Table 2. Efficacy of self-monitoring of blood glucose in patients with newly diagnosed type 2 diabetes (adapted from O’Kane et al, 2008). Self-monitoring has no effect on HBA1c, BMI, or the use of hypoglycaemic drugs.

  Monitoring (n=96) Control (n=88)  
HbA1c 6.90% 6.90% No significant difference
BMI (% of baseline) 97% 99% No significant difference
Proportion of patients taking hypoglycaemic drug 64% 59% No significant difference

 

 

Table 3. The effect on thrombotic events, major haemorrhages, and all-cause mortality of self-monitoring or self-management of oral anticoagulant therapy compared to standard monitoring (adapted from Heneghan et al, 2016). Data from 28 randomised trials (including 8950 participants) showed a reduction in thromboembolic events (RR 0.58, 95% CI 0.45 to 0.75). While self-management caused a reduction in all-cause mortality (RR 0.55, 95% CI 0.36 to 0.84), self-monitoring did not (RR 0.94, 95% CI 0.78 to 1.15). Self-monitoring or self-management did not reduce major haemorrhage (RR 0.95, 95% CI, 0.80 to 1.12).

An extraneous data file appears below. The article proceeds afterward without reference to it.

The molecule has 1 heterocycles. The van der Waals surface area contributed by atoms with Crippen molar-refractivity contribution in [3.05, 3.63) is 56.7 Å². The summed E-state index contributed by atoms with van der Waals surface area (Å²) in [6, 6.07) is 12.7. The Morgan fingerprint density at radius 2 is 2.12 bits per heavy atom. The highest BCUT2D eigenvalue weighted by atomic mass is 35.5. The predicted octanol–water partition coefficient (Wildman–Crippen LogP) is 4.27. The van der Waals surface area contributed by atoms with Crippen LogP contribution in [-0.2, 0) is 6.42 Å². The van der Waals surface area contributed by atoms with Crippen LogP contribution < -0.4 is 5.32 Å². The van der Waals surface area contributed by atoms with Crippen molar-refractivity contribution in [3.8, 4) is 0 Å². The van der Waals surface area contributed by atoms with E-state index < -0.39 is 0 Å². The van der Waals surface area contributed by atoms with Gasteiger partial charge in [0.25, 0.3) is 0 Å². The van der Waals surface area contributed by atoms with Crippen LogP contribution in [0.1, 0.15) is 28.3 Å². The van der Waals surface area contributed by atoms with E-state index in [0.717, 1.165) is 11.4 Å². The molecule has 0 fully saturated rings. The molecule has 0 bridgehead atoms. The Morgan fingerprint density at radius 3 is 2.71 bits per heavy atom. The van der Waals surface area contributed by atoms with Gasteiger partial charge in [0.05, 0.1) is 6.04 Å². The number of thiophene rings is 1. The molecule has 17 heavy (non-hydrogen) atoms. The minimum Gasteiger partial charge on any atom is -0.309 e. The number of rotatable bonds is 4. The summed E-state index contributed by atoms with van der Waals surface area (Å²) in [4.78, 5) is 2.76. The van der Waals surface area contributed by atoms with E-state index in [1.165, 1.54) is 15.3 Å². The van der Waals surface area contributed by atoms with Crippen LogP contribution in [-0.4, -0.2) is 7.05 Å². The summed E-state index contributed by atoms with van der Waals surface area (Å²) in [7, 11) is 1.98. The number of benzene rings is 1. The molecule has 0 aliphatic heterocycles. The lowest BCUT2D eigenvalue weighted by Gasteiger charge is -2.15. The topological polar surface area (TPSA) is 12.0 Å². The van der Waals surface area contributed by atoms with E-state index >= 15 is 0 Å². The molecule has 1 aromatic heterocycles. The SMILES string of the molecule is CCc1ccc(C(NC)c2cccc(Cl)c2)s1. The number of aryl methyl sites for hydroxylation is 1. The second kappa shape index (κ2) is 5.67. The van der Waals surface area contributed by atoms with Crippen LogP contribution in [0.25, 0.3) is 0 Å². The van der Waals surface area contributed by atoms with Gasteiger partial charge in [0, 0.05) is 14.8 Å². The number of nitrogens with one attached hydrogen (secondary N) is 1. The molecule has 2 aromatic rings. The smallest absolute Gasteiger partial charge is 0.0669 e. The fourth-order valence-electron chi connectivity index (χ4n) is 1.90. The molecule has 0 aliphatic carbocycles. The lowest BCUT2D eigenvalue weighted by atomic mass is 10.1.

Event Risk Ratio (self monitoring/testing vs standard monitoring (RR, 95%CI)

Thromboembolitic events

0.58 (0.45 – 0.75)
All cause mortality (self-management) 0.55 (0.36 – 0.84)
All cause mortality (self-monitoring) 0.94 (0.78 – 1.15)
Major haemorrhages 0.95 (0.80 – 1.12)

 


References

Barth, J. H. (2012) 'Clinical quality indicators in laboratory medicine', Ann Clin Biochem, 49 (1), pp. 9-16.

Bloomfield,H. et al.  (2011) 'Meta-analysis: Effect of patient Self-testing and Self-Management of Long Term Anticoagulation on Major Clinical Outcomes.’ Annals of Internal Medicine  154 (7)  pp. 472-482